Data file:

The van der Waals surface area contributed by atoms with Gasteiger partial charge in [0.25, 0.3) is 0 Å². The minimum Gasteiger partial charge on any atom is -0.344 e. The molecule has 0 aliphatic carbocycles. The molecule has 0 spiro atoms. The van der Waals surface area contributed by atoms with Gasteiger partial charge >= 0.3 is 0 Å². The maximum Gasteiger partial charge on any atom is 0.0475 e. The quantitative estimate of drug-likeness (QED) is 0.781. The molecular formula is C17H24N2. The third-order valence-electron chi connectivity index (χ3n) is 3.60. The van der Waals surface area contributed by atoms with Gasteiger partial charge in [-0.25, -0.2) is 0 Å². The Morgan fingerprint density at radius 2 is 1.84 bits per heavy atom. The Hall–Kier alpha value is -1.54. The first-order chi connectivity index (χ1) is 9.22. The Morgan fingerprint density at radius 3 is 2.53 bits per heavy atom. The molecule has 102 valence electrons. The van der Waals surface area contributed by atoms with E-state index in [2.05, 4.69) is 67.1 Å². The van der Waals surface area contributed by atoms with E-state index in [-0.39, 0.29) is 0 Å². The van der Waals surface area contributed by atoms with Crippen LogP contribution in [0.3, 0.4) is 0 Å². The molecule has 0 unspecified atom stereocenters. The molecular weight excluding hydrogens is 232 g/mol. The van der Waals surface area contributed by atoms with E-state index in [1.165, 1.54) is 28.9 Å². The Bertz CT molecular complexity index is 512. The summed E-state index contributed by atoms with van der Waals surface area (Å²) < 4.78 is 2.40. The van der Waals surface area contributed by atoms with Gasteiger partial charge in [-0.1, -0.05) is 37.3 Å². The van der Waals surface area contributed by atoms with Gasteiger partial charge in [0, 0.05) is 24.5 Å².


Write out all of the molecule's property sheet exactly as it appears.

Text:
The van der Waals surface area contributed by atoms with Gasteiger partial charge in [0.25, 0.3) is 0 Å². The minimum Gasteiger partial charge on any atom is -0.344 e. The molecule has 0 aliphatic carbocycles. The molecule has 0 spiro atoms. The van der Waals surface area contributed by atoms with Gasteiger partial charge >= 0.3 is 0 Å². The maximum Gasteiger partial charge on any atom is 0.0475 e. The quantitative estimate of drug-likeness (QED) is 0.781. The molecular formula is C17H24N2. The third-order valence-electron chi connectivity index (χ3n) is 3.60. The van der Waals surface area contributed by atoms with Gasteiger partial charge in [-0.25, -0.2) is 0 Å². The Morgan fingerprint density at radius 2 is 1.84 bits per heavy atom. The Hall–Kier alpha value is -1.54. The first-order chi connectivity index (χ1) is 9.22. The Morgan fingerprint density at radius 3 is 2.53 bits per heavy atom. The molecule has 102 valence electrons. The van der Waals surface area contributed by atoms with E-state index in [2.05, 4.69) is 67.1 Å². The van der Waals surface area contributed by atoms with E-state index in [-0.39, 0.29) is 0 Å². The van der Waals surface area contributed by atoms with Crippen LogP contribution in [0.3, 0.4) is 0 Å². The molecule has 0 unspecified atom stereocenters. The molecular weight excluding hydrogens is 232 g/mol. The van der Waals surface area contributed by atoms with E-state index in [1.165, 1.54) is 28.9 Å². The Bertz CT molecular complexity index is 512. The summed E-state index contributed by atoms with van der Waals surface area (Å²) < 4.78 is 2.40. The van der Waals surface area contributed by atoms with Gasteiger partial charge in [-0.1, -0.05) is 37.3 Å². The van der Waals surface area contributed by atoms with Gasteiger partial charge in [0, 0.05) is 24.5 Å².